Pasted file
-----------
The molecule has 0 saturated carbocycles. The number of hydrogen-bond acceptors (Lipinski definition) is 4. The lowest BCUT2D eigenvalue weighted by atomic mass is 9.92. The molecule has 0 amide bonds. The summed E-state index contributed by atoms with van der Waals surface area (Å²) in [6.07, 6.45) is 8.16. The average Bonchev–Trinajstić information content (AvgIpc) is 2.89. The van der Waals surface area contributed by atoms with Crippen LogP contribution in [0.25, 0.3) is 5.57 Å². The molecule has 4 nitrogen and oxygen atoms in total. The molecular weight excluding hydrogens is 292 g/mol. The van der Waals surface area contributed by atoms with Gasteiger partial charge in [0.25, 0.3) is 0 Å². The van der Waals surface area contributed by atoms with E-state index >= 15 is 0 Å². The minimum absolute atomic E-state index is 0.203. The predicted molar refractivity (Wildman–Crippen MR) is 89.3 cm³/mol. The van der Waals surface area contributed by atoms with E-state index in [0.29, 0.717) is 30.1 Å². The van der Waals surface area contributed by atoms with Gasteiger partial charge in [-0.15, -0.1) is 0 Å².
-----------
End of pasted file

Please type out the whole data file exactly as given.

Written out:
The molecule has 0 saturated carbocycles. The number of hydrogen-bond acceptors (Lipinski definition) is 4. The lowest BCUT2D eigenvalue weighted by atomic mass is 9.92. The molecule has 0 amide bonds. The summed E-state index contributed by atoms with van der Waals surface area (Å²) in [6.07, 6.45) is 8.16. The average Bonchev–Trinajstić information content (AvgIpc) is 2.89. The van der Waals surface area contributed by atoms with Crippen LogP contribution in [0.25, 0.3) is 5.57 Å². The molecule has 4 nitrogen and oxygen atoms in total. The molecular weight excluding hydrogens is 292 g/mol. The van der Waals surface area contributed by atoms with Gasteiger partial charge in [0.25, 0.3) is 0 Å². The van der Waals surface area contributed by atoms with E-state index >= 15 is 0 Å². The minimum absolute atomic E-state index is 0.203. The predicted molar refractivity (Wildman–Crippen MR) is 89.3 cm³/mol. The van der Waals surface area contributed by atoms with E-state index in [0.29, 0.717) is 30.1 Å². The van der Waals surface area contributed by atoms with Gasteiger partial charge in [-0.15, -0.1) is 0 Å².